A dark, dank environment appears before you. It seems like a small area, if only because the lack of light makes it difficult to see very far. But you hear a faint skittering off to one side, and then a brown mantis edges into view. The “camera” doesn’t move to follow it; it’s stationary, as if you’re watching recorded footage, so all you see is the mantis crawling around. And then, in a flash, the insect is gone — devoured by a gila monster; it now sits contentedly in front of you, licking its lips with its forked tongue.
This is the opening movie that plays behind the “press A” main menu of Rainbow Studios’ Deadly Creatures. As you can imagine, the game like nothing else on the Wii — or any other console, really, for that matter — a creature combat adventure with an intriguing, overarching human storyline that takes place around the starring arachnids’ micro-scale world. I saw the finished game yesterday, and it’s looking fantastic. Hit the jump to discover how to take out tarantula hawks in one hit — if you’re playing as the scorpion.
The game begins with a voice-over from Billy Bob Thornton, who plays the part of Wade. It sets up the story, which is told in flashbacks (à la Pulp Fiction). A cutscene follows, and the kicker here is the last line from Wade: “Who are we diggin’ up, anyway?” So right from the get-go, you’re captivated by the story; here’s how lead designer Jordan Itkowitz explained the narrative to me:
Because you’re a tarantula and a scorpion, you’re seeing Struggs [Dennis Hopper] and Wade’s narrative play out over the game, and always from that kinda “removed” perspective — they’re always these giants. But you’re able to go to places and reveal details and see things that the human eye can’t. … We just continually build the story like that — multiple layers, all the time. It was really fun to tell a story that way, through the eyes of two really unlikely protagonists.
The game is split up into ten chapters; you play as the tarantula in the odd-numbered chapters, and the scorpion in the even-numbered chapters. Basically, Deadly Creatures is a combat-focused action/adventure game. You traverse the world fighting insects and other (in many cases, much larger) creatures, so the combat has to be very well done for the game to be fun. Yes, there’s waggle, but I never found it obnoxious; in fact, it seemed very natural.
Basic strikes are performed with the A button, while a Wiimote motion does a heavy attack. Since the tarantula is more of an “agile ninja,” you can jump with it (press Z); when playing as the slower, more tank-like scorpion, Z blocks — the game becomes more of a strategic endeavor in that sense. Later in the game, the tarantula unlocks attacks to help it be more stealthy: you’ll be able to fire blobs of silk to trap your prey, and you’ll also get an awesome pounce attack (directed with the IR pointer).
The game has some rudimentary “RPG-lite” elements to it. Killing enemies rewards you with points, and you’ll unlock upgrades (such as new moves and increased attack power) at certain point levels. Each chapter also holds a few green crickets, which, like Gorgon eyes in God of War, will increase your health bar. In fact, Itkowitz had quite a reverence for David Jaffe’s seminal action title, the first chapter of which he referred to as “expertly paced” and “textbook for how to pull somebody into an experience.”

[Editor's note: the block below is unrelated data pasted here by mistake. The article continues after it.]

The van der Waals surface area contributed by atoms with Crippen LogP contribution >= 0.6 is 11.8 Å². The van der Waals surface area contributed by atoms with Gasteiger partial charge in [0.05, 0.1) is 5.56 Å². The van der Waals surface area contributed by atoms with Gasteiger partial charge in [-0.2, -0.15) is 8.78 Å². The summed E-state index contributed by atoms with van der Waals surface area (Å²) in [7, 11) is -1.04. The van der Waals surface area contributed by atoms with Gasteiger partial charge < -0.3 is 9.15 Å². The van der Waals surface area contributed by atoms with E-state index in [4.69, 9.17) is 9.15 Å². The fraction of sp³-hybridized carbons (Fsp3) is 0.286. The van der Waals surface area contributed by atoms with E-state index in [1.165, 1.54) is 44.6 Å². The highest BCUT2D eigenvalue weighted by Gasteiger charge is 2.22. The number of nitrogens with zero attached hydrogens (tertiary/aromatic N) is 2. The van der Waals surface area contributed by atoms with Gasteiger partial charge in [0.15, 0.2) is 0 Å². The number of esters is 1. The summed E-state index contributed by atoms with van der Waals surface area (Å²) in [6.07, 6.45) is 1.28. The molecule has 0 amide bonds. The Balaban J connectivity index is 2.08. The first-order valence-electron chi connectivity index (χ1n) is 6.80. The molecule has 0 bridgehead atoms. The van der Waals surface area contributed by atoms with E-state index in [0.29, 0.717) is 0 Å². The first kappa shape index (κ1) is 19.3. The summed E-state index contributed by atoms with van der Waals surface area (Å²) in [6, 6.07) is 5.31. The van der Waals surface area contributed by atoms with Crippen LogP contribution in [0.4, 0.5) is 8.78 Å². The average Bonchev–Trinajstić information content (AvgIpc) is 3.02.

In that vein, Deadly Creatures features a boss encounter with a rattlesnake in the first chapter, which is one of a number of many-times-your-size enemies you’ll face throughout the game. After a QTE-filled fight (don’t worry — again, it’s not obnoxious), you don’t actually kill it; it’ll pop up at a few other instances — including the final boss battle. Going back to the dual-angle storytelling style, the end of the game has you fighting the rattlesnake as the tarantula while something else is going on inside a building; you won’t find out what’s happening until you play the next chapter as the scorpion.
Every chapter includes some story bits where you’ll hear about what Struggs and Wade are up to. Sometimes, it’ll be exposition to add to the narrative; other times, it’ll just be some banter to help flesh out their personalities. Continuing on in the first chapter, your objective is to find and fight the scorpion; after that battle, the scorpion drops into a hole, which is where the next chapter takes off.
Instead, I moved on to the fourth chapter, which took place in the same desert area as Chapter 1. However, there isn’t a lot of backtracking in this game — you won’t be playing through the same areas as both creatures, but they’ll take place in the same world, and you’ll often be able to see the connections (e.g., “Oh, so there are some webs — a path for the tarantula”). As I said, the scorpion is more defensive; its tough exoskeleton provides armor, and its pincers can block basic melee attacks. The tail isn’t just used for stabbing; it can also swipe to clear multiple enemies away.
The scorpion’s unlockable attacks include a very useful burrowing move. When you’re on soil, you can burrow into the ground and then pop up to lash out at your opponent; against tarantula hawks, it’ll be a one-hit kill. The scorpion also has some bad-ass finishing moves, which involve QTEs. For example, in one of them, it flips its enemy on its back and stabs it in the throat with its stinger. Enemies include other tarantulas, gila monsters, horned lizards (which can shoot blood out of their eyes!), and swarms of blood-sucking wasps that have to be swatted away with the Wiimote.
Deadly Creatures seems like it could be a great third-party Wii title, and we certainly can’t have too many of those. It’s one of the most unique games I’ve ever played, and it’s obvious that Rainbow put a lot of effort into it. The game ships next Monday, February 9th, and from what I’ve seen, it’s definitely going to be worth a look.